One of my daughters has been the target of a couple of harsh encounters with a kid in her school. He even got a little physical with her one morning after loudly insulting her as we walked in. As her mama, I was pretty disturbed.
After that encounter my daughter simply whispered to me “that wasn’t very nice” and then casually walked away and went about her morning activities, seemingly undisturbed. Since then, whenever I talk to her about him, she never has a bad word to say. In fact, she only mentions nice things.
Her attitude has left me baffled.
I discussed the encounters with her teacher and mentioned my daughter’s forgiving demeanor. Her teacher responded:
“Isn’t that amazing, even though this boy did these harsh things, your daughter is able to see that he is more than his mistakes. Isn’t that what we’d all want? We’re all here being human and making mistakes. What a gift it is when people can see beyond our mistakes to find the good in us. Your daughter is somehow able to do that so easily.”
I was floored by her response. My emotions quickly cycled between concern and relief, worry and awe, and I didn’t know which ones to trust.
But I did know that I was damn proud of the strength my little girl seems to embody, and I figured I could learn a thing or two from her.
We all have to come face to face with people we consider difficult. People we perceive as rude. People who belittle, who push boundaries, who do nothing but criticize. People who never have one kind thing to say. People who seem to only care about themselves.
While all encounters vary in extremity, we can learn simple ways to deal with difficult people without losing ourselves in the process.
Hold Tight to Who You Are
It’s so easy to lose ourselves around button pushing people. We can get so enraged by their unfair and harsh words that suddenly we’re acting as callous and volatile as we perceive them to be. I’ve definitely been there and the emotional hangover and regret is merciless.
Know who you are. Are you someone who is kind, compassionate and encouraging? Or are you someone who is quick-tempered, angry and demeaning? If you’re the former, don’t allow someone else to drag you into the latter. That’s their territory, not yours, and you will feel dirty if you visit it.
If someone pushes your buttons, pause and mindfully think about how you should respond, before following your initial impulse to react.
Let Go of What You Can’t Control
You cannot control other people’s words, actions or perspectives. Their life experiences have created their story and personality. Their life is not ours to judge.
Only focus on what you can control – how you speak, talk and act. Be the best version of yourself you can be. We all make mistakes, we all put our worst foot forward at times.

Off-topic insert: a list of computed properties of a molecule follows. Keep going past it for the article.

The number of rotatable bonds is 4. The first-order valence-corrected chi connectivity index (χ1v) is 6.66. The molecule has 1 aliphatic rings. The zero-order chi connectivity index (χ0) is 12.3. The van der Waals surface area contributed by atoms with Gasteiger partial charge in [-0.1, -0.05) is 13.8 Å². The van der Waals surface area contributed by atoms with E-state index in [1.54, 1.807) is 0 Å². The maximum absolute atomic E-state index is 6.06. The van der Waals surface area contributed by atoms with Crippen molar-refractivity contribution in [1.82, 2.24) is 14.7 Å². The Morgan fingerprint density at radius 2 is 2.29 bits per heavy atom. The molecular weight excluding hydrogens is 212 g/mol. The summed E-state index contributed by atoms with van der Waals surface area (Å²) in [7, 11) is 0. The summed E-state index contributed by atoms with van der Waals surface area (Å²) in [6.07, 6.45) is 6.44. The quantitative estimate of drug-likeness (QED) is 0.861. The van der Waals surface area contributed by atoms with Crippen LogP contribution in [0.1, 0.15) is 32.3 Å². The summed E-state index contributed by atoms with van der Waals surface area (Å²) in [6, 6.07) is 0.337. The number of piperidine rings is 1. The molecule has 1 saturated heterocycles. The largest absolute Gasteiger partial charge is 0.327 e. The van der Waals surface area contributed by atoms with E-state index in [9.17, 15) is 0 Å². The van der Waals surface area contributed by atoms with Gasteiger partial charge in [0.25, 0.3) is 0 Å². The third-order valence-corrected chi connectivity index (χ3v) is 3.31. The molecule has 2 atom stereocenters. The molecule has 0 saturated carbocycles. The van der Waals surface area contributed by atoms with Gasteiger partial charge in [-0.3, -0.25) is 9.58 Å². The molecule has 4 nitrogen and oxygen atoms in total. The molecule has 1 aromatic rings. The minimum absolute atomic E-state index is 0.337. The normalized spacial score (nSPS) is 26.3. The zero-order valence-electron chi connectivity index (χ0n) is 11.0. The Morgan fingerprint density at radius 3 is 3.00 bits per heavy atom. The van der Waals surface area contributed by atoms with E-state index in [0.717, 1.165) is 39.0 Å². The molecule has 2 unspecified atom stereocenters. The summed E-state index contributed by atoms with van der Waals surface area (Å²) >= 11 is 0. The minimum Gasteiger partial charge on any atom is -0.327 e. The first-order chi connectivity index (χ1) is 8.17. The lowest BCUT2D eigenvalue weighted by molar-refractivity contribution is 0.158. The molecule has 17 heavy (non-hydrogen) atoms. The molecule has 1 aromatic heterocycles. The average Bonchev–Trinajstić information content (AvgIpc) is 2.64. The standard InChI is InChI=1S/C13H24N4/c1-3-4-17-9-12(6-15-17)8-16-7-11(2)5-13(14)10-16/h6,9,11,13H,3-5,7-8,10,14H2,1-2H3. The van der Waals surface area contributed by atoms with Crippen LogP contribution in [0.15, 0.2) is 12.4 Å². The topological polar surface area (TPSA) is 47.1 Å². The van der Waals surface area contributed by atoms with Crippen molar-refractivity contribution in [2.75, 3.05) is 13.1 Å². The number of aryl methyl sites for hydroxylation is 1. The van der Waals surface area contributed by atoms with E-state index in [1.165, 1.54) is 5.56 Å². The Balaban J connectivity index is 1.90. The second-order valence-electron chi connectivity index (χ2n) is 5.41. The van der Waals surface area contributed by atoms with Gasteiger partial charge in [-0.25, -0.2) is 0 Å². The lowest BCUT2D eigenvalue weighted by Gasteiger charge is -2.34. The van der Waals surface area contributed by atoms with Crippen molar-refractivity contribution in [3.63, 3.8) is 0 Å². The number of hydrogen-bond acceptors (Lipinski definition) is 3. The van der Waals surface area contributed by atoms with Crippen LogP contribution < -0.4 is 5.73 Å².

The best thing we can do for ourselves and others is to know who we are and who we strive to be, and act in accordance with those values.
Map Out Your Boundaries
If you know you need to interact with a difficult person, prepare your boundaries ahead of time. In fact, you should always have a good sense of what your boundaries are.
Perhaps you need physical boundaries (e.g., no close hugging) or boundaries around what topics you’re willing to discuss (e.g., avoid X, Y and Z topics at all costs). Perhaps you need time boundaries that you can clearly articulate from the very beginning (“I can only stay for one hour…”). Perhaps you simply need a visual boundary that helps you to feel protected (like envisioning yourself surrounded by a protective bubble).
No matter who the person you’re dealing with is, always remember that you are in complete control of how much of yourself you’re willing to give and what you’re willing to share and discuss.
Empower yourself by clearly mapping out and committing to your physical, mental and emotional boundaries. With the right boundaries in place, your buttons will not get pushed.
Make Safety Your First Priority
As much as I admire my daughter’s strength and forgiving attitude, I do remind her that if someone ever makes her feel unsafe, she must get away from them and ask for help. Safety must always be her first priority.
There was a time in my life when I put up with people who made me feel unsafe. I didn’t know how to create boundaries or how to use my voice back then. I’m not even sure I fully respected the difference between difficult people and unsafe people and I didn’t have enough trust in myself to follow my instincts.